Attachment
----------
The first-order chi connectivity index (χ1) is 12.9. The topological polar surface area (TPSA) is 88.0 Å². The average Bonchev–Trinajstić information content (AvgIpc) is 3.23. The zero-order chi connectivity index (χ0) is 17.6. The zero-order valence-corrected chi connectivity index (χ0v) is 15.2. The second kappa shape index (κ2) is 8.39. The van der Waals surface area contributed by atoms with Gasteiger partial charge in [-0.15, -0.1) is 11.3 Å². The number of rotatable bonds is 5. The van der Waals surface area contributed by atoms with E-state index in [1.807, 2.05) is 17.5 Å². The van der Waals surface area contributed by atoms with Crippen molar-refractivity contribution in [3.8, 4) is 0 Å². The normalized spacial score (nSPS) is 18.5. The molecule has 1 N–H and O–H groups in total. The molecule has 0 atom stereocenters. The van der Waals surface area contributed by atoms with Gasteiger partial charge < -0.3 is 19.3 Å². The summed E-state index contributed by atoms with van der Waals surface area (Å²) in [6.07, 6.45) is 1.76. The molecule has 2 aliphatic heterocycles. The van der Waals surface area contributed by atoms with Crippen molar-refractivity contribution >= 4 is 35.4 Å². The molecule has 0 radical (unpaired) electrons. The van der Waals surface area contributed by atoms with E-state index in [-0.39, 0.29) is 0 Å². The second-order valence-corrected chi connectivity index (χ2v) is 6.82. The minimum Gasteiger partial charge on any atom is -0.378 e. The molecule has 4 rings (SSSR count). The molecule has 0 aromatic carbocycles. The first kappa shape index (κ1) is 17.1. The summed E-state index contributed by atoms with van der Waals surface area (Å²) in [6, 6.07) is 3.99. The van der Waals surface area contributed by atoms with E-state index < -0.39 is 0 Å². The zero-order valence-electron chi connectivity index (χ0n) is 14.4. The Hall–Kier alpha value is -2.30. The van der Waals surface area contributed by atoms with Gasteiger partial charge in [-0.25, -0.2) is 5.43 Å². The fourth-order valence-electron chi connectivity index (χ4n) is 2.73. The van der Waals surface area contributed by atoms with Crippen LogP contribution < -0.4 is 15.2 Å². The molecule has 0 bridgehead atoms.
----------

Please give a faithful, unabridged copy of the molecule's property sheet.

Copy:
The first-order chi connectivity index (χ1) is 12.9. The topological polar surface area (TPSA) is 88.0 Å². The average Bonchev–Trinajstić information content (AvgIpc) is 3.23. The zero-order chi connectivity index (χ0) is 17.6. The zero-order valence-corrected chi connectivity index (χ0v) is 15.2. The second kappa shape index (κ2) is 8.39. The van der Waals surface area contributed by atoms with Gasteiger partial charge in [-0.15, -0.1) is 11.3 Å². The number of rotatable bonds is 5. The van der Waals surface area contributed by atoms with E-state index in [1.807, 2.05) is 17.5 Å². The van der Waals surface area contributed by atoms with Crippen molar-refractivity contribution in [3.8, 4) is 0 Å². The normalized spacial score (nSPS) is 18.5. The molecule has 1 N–H and O–H groups in total. The molecule has 0 atom stereocenters. The van der Waals surface area contributed by atoms with Gasteiger partial charge < -0.3 is 19.3 Å². The summed E-state index contributed by atoms with van der Waals surface area (Å²) in [6.07, 6.45) is 1.76. The molecule has 2 aliphatic heterocycles. The van der Waals surface area contributed by atoms with Crippen molar-refractivity contribution >= 4 is 35.4 Å². The molecule has 0 radical (unpaired) electrons. The van der Waals surface area contributed by atoms with E-state index in [-0.39, 0.29) is 0 Å². The second-order valence-corrected chi connectivity index (χ2v) is 6.82. The minimum Gasteiger partial charge on any atom is -0.378 e. The molecule has 4 rings (SSSR count). The molecule has 0 aromatic carbocycles. The first kappa shape index (κ1) is 17.1. The summed E-state index contributed by atoms with van der Waals surface area (Å²) in [6, 6.07) is 3.99. The van der Waals surface area contributed by atoms with E-state index < -0.39 is 0 Å². The zero-order valence-electron chi connectivity index (χ0n) is 14.4. The Hall–Kier alpha value is -2.30. The van der Waals surface area contributed by atoms with Gasteiger partial charge in [-0.25, -0.2) is 5.43 Å². The fourth-order valence-electron chi connectivity index (χ4n) is 2.73. The van der Waals surface area contributed by atoms with Crippen LogP contribution < -0.4 is 15.2 Å². The molecule has 0 bridgehead atoms.